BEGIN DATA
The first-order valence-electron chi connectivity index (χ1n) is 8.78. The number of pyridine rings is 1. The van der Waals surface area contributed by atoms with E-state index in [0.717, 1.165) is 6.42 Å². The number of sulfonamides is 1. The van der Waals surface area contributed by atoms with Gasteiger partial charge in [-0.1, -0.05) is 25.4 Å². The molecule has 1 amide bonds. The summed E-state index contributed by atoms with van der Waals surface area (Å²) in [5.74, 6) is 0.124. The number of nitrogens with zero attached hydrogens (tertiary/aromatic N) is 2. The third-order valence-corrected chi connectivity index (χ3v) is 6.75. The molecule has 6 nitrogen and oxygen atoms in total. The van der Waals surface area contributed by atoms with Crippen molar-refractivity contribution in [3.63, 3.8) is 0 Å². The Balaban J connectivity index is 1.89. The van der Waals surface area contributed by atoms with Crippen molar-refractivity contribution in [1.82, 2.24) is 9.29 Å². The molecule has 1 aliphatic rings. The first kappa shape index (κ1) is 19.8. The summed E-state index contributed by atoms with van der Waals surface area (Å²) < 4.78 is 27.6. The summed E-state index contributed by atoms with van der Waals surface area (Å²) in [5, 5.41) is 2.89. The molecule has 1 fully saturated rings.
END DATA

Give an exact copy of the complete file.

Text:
The first-order valence-electron chi connectivity index (χ1n) is 8.78. The number of pyridine rings is 1. The van der Waals surface area contributed by atoms with E-state index in [0.717, 1.165) is 6.42 Å². The number of sulfonamides is 1. The van der Waals surface area contributed by atoms with Gasteiger partial charge in [-0.1, -0.05) is 25.4 Å². The molecule has 1 amide bonds. The summed E-state index contributed by atoms with van der Waals surface area (Å²) in [5.74, 6) is 0.124. The number of nitrogens with zero attached hydrogens (tertiary/aromatic N) is 2. The third-order valence-corrected chi connectivity index (χ3v) is 6.75. The molecule has 6 nitrogen and oxygen atoms in total. The van der Waals surface area contributed by atoms with Crippen molar-refractivity contribution in [3.63, 3.8) is 0 Å². The Balaban J connectivity index is 1.89. The van der Waals surface area contributed by atoms with Crippen molar-refractivity contribution in [1.82, 2.24) is 9.29 Å². The molecule has 1 aliphatic rings. The first kappa shape index (κ1) is 19.8. The summed E-state index contributed by atoms with van der Waals surface area (Å²) < 4.78 is 27.6. The summed E-state index contributed by atoms with van der Waals surface area (Å²) in [5, 5.41) is 2.89. The molecule has 1 fully saturated rings.